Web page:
6. I voted Villeray instead of Rosemont because it has more of a street culture that can be built on - I think Rosemont would definitely be a good investment if you were looking to buy a residential property, but as far as street culture goes, Villeray has a lot more to work with. I imagine Rosemont will end up sort of like Saint-Henri is now - gentrified but much more residentially-oriented as the people moving there have no reason to hang around there much, look at how little redevelopment has gone on with Notre-Dame even though rents and condo development has gone through the roof. The only th
  7. ...Back to the original question, should you bring your kid into a bar? If we're talking about having a pint with some friends in the middle of the day, sure, why not? If I'm out walking around on a Saturday afternoon, say, I'll stop somewhere like Else's with my wife and kid and we'll have a bite to eat and a couple of drinks. No big deal, right? By the same token, I wouldn't take my kid into Le Black-Jack at 10 pm on a Friday night, either. If it's the kind of place that isn't "kid friendly", go somewhere else.
  8. Frankly, I'd rather live in Saint-Henri than any of the 'burbs. At least rents are still decent, you can walk downtown, and it's actually being gentrified in a rather pleasant way while maintaining a sense of neighbourhood unlike, say, the overpriced duplex farms east of Atwater or any of the new housing developments in the 'burbs. disclaimer: I lived in Saint-Henri for 6 years in the 90's and I still think it's a fantastic, underrated neighbourhood that a cultural wasteland like, say, Laval has absolutely nothing on. Well, except driveways. But who needs a car when you live in the city?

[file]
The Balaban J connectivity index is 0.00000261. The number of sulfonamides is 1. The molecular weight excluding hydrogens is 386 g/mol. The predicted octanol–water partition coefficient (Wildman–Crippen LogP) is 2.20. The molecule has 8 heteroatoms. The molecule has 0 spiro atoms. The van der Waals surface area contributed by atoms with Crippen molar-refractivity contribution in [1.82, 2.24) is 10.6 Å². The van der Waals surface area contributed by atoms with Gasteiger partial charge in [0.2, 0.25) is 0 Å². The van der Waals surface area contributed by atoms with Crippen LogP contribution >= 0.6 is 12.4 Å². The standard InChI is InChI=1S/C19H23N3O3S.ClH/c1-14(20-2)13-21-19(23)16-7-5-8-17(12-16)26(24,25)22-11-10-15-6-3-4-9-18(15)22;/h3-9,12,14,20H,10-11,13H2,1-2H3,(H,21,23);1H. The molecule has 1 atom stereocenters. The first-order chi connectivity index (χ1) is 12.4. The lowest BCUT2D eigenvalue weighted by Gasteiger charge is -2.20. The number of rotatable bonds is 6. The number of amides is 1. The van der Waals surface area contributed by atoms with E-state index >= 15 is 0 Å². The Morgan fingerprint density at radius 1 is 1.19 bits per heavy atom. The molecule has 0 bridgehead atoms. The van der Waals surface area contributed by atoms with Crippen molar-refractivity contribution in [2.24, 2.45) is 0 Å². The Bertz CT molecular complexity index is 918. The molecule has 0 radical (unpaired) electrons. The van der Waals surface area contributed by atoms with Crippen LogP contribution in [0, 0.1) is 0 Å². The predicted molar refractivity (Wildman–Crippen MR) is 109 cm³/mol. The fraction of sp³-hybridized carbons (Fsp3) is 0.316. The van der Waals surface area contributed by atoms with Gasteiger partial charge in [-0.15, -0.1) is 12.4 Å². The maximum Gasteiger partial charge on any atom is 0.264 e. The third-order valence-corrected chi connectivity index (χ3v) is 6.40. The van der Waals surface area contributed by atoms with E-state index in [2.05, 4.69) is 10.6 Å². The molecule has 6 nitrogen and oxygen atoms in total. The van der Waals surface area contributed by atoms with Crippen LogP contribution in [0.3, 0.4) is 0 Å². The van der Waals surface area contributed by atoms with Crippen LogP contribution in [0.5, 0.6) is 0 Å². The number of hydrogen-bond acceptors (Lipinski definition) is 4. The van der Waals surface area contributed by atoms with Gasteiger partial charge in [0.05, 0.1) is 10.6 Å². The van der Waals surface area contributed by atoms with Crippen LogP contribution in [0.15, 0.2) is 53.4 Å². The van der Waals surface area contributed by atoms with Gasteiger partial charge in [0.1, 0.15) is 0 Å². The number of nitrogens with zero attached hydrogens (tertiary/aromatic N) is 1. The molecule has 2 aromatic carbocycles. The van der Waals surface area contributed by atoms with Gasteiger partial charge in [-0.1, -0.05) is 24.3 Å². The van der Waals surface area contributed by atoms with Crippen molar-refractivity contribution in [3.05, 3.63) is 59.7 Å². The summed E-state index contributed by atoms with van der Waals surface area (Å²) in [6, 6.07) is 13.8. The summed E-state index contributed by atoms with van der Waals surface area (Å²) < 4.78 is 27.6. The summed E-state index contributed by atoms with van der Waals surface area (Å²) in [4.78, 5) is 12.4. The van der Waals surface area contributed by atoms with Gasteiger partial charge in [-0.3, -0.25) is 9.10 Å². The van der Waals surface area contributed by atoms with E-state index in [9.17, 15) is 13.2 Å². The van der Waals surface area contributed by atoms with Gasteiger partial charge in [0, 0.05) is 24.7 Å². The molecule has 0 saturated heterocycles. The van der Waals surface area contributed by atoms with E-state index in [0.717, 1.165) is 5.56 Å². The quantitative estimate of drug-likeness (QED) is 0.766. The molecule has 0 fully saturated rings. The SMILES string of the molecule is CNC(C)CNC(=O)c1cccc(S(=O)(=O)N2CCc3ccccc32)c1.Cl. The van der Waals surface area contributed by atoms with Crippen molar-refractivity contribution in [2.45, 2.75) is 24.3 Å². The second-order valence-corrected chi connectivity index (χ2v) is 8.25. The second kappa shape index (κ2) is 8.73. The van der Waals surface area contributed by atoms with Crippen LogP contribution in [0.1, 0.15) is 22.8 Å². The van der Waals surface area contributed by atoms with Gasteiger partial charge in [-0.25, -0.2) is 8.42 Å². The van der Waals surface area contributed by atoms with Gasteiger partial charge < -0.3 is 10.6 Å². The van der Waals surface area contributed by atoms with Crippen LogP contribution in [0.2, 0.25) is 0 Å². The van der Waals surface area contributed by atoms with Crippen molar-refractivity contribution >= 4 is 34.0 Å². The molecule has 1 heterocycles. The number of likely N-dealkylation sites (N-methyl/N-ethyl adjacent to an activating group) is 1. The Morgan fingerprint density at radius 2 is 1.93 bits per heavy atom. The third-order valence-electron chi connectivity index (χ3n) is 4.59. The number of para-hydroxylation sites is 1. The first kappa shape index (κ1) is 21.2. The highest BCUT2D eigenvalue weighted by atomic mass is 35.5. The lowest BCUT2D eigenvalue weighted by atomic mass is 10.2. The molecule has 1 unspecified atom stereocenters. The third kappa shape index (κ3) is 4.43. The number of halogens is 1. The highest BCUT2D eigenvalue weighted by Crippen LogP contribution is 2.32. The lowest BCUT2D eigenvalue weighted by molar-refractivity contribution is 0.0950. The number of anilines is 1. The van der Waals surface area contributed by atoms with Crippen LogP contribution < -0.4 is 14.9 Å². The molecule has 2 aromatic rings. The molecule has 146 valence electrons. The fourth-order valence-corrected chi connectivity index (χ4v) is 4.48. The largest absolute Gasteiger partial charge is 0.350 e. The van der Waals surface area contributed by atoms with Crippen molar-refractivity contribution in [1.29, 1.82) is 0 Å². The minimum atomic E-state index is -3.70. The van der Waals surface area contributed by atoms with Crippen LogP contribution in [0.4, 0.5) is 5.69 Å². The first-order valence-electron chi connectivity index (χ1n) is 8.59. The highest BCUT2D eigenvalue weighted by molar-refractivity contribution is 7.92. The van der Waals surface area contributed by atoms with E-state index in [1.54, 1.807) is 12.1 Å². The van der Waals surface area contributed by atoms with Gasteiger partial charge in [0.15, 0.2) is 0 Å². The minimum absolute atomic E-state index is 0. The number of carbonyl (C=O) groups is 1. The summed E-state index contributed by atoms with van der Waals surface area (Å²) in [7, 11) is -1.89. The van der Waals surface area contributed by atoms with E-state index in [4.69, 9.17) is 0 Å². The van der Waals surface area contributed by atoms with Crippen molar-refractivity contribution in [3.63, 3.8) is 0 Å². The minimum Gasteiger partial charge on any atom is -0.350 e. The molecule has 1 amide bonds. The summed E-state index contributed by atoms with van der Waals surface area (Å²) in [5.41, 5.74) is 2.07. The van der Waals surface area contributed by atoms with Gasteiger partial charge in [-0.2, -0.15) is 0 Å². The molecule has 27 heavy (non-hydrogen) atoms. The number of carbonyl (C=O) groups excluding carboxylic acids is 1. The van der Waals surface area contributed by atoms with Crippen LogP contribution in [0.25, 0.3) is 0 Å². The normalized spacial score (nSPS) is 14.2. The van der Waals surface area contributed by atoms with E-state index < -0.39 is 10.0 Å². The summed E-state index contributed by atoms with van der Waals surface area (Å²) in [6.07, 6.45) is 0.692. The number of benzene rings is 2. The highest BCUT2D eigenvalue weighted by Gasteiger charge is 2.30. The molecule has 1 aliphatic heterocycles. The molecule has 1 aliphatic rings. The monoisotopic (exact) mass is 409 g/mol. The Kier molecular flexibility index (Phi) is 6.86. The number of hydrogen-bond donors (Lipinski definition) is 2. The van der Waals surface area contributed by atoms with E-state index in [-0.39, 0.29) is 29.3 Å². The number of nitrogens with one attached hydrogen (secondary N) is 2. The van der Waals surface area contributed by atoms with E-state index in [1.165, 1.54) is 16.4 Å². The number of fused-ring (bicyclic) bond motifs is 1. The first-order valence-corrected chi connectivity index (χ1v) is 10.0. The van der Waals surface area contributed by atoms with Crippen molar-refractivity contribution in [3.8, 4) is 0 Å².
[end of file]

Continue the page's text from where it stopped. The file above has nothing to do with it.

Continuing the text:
9. It used to be the winter housing for the zoo in Parc Lafontaine (rmember that?) but in more recent years it was more of a petting zoo, administered by the Jardin Botanique. In looking for a description for you, I think I found the answer to my question - no budget for this year. A shame. "Attention : La ferme Angrignon est fermée cette année, car aucune somme n'est prévue au budget 2010 pour ce projet. Les panneaux sur le terrain seront enlevés prochainement." http://www11.ville.montreal.qc.ca/sherlock2/servlet/template/sherlock%2CAfficherDocumentInternet.vm/nodocument/124;jsessionid
  10. I searched MTLURB for any news regarding Ferme Angrignon, but couldn't turn anything up. My apologies if this has been posted elsewhere. I know Ferme Angrignon was shut down in 2008, ostensibly to bring it back up to code, to be reopened in 2010... but while this information was all over the place two years ago, all mentions of Ferme Angrignon's re-opening have been removed on all the official Montreal sites I have checked. The VdeM site unhelpfully states "La Ferme Angrignon est fermée." Has anyone heard any news?